Sometimes you don't want to carry around a camera that screams tourist. Or you're off to a local club and all you have to capture a shot of neon-lit buskers is your phone. Phones are perfect for snapping spontaneous moments without fuss. Here’s how to make the most of your light and megapixels and share them afterwards, whether you have an iPhone, Android phone or 1990s Nokia.
If your photos look like they were taken through sand on a dreary day, dig into your camera’s settings, often by pressing a cog icon. Here you can turn up the contrast to make your shots look richer, less washed out and more flattering to faces. Or choose a higher picture size and quality to reduce the grainy look.
Phone cameras are notorious for shutter lag - snapping the picture long after after that fake shutter sound - so count to three for your subject but take the photo on 'two', and keep still a second after you’ve pressed the button to avoid blur. Taking lots of shots lets you practise but also means you capture people at their most natural moments, before they pose.
The rule with light is the more the better. If your camera has no flash and seems only able to produce pictures of semi-darkness, don’t delete the shots - a photo-editing app can often brighten up seemingly failed pictures.
Get your subject to move into the light if possible, but with the light on the subject, not behind it, or you’ll end up with a silhouette. This may mean moving to the other side of a subject so that even a dim streetlamp is shining from behind you. Then point the lens to the darkest part of the subject to focus there. This way the camera knows that light is low and can compensate.
Shaky, ghostly photos? Keep still. Place the hand holding the phone against a wall, or rest your arms against your hip. When you press the shutter button, keep your finger held down a second longer than usual to help you keep still and make up for any shutter lag. And breathe out as you press the button to keep steady, like sharpshooters do. Or try using a timer on the camera and placing it on a ledge.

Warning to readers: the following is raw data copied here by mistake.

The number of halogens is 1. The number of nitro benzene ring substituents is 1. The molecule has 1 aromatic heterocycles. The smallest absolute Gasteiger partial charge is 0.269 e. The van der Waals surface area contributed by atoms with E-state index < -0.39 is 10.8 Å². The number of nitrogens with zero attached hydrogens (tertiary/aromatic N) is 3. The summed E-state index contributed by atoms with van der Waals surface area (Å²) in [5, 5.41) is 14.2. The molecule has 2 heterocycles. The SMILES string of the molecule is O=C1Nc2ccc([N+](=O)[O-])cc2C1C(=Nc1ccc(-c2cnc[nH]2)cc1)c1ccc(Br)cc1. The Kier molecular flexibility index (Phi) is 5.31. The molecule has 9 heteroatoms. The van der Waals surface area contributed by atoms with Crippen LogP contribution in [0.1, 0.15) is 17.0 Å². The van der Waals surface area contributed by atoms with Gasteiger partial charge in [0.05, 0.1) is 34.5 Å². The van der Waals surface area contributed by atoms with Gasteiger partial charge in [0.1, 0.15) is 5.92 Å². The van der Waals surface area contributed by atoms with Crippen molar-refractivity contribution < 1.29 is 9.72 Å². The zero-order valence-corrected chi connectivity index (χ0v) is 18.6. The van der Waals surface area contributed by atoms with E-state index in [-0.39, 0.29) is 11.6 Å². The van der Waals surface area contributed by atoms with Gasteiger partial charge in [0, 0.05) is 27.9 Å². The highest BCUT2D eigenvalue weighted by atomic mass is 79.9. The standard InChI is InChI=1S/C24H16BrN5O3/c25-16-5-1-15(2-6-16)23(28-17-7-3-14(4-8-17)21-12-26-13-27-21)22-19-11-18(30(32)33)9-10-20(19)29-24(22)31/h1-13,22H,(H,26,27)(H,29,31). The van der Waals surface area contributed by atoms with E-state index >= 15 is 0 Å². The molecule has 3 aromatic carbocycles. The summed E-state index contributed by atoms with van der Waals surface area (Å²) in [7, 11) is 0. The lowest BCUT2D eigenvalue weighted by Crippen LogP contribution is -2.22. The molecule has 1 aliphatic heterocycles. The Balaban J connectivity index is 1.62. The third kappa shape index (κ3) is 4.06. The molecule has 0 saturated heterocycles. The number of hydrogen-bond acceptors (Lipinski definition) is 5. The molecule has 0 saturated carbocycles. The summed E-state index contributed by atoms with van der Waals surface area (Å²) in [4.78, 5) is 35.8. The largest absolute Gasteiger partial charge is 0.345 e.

Providing more light also allows your phone to avoid blurring as it chooses a faster shutter speed and doesn’t need to hunt around in the dark to focus.
Make sure your phone case is not interfering with your pictures. If you see white fog over your photos (and didn’t take a photo of fog), this is a telltale sign of your camera flash reflecting off the thick sides of the case’s lens cutout.
Outside sources of light can also flare up like a white rash in your pictures. If so, shade your lens with your hand like a hood.
Even on a little camera, basic rules of composition can make simple photos stand out. Use the rule of thirds - don’t place your subject smack bang in the middle of the frame, but to the side, one third of the way in. And place people so that their eye line is one-third from the top of the frame.
There are free smartphone apps to style and show off your travel pics, such as the famous Instagram and lesser-known Pixlr-o-matic, which make every photo feel like summer in the 60s. Photoshop Express is a free app to crop, brighten and touch up your shots.
Turn on GPS in your camera settings to record location details into every photo taken so that you can pinpoint them later and map your travels.
Learn more about getting the most out of any type of camera on your travels with Lonely Planet's Guide to Travel Photography.